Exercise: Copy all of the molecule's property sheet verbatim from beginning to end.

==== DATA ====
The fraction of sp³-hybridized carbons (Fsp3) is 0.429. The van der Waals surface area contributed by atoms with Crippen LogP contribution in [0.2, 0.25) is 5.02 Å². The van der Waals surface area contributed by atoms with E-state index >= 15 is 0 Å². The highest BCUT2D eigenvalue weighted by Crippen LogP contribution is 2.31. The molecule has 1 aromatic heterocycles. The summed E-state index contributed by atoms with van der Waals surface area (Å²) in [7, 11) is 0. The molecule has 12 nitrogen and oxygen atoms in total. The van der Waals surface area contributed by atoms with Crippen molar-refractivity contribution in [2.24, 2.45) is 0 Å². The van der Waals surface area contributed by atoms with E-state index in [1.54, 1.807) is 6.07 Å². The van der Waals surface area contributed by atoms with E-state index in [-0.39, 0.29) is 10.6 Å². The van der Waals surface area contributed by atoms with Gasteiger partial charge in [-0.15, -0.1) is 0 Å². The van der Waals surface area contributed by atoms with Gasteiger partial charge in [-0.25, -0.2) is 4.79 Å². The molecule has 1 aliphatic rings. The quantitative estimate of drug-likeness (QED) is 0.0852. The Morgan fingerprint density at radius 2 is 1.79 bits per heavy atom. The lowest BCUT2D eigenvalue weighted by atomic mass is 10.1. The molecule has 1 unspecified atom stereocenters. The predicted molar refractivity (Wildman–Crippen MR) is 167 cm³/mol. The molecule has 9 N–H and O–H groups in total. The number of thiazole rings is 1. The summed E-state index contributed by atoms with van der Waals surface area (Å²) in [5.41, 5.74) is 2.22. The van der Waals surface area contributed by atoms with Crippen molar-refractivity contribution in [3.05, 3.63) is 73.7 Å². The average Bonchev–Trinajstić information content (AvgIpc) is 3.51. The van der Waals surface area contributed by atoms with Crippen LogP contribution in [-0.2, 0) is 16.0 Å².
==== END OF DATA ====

The fraction of sp³-hybridized carbons (Fsp3) is 0.429. The van der Waals surface area contributed by atoms with Crippen LogP contribution in [0.2, 0.25) is 5.02 Å². The van der Waals surface area contributed by atoms with E-state index >= 15 is 0 Å². The highest BCUT2D eigenvalue weighted by Crippen LogP contribution is 2.31. The molecule has 1 aromatic heterocycles. The summed E-state index contributed by atoms with van der Waals surface area (Å²) in [7, 11) is 0. The molecule has 12 nitrogen and oxygen atoms in total. The van der Waals surface area contributed by atoms with Crippen molar-refractivity contribution in [2.24, 2.45) is 0 Å². The van der Waals surface area contributed by atoms with E-state index in [1.54, 1.807) is 6.07 Å². The van der Waals surface area contributed by atoms with E-state index in [-0.39, 0.29) is 10.6 Å². The van der Waals surface area contributed by atoms with Gasteiger partial charge in [-0.15, -0.1) is 0 Å². The van der Waals surface area contributed by atoms with Gasteiger partial charge in [-0.25, -0.2) is 4.79 Å². The molecule has 1 aliphatic rings. The quantitative estimate of drug-likeness (QED) is 0.0852. The Morgan fingerprint density at radius 2 is 1.79 bits per heavy atom. The lowest BCUT2D eigenvalue weighted by atomic mass is 10.1. The molecule has 1 unspecified atom stereocenters. The predicted molar refractivity (Wildman–Crippen MR) is 167 cm³/mol. The molecule has 9 N–H and O–H groups in total. The number of thiazole rings is 1. The summed E-state index contributed by atoms with van der Waals surface area (Å²) in [5.41, 5.74) is 2.22. The van der Waals surface area contributed by atoms with Crippen molar-refractivity contribution in [3.05, 3.63) is 73.7 Å². The average Bonchev–Trinajstić information content (AvgIpc) is 3.51. The van der Waals surface area contributed by atoms with Crippen LogP contribution in [-0.2, 0) is 16.0 Å².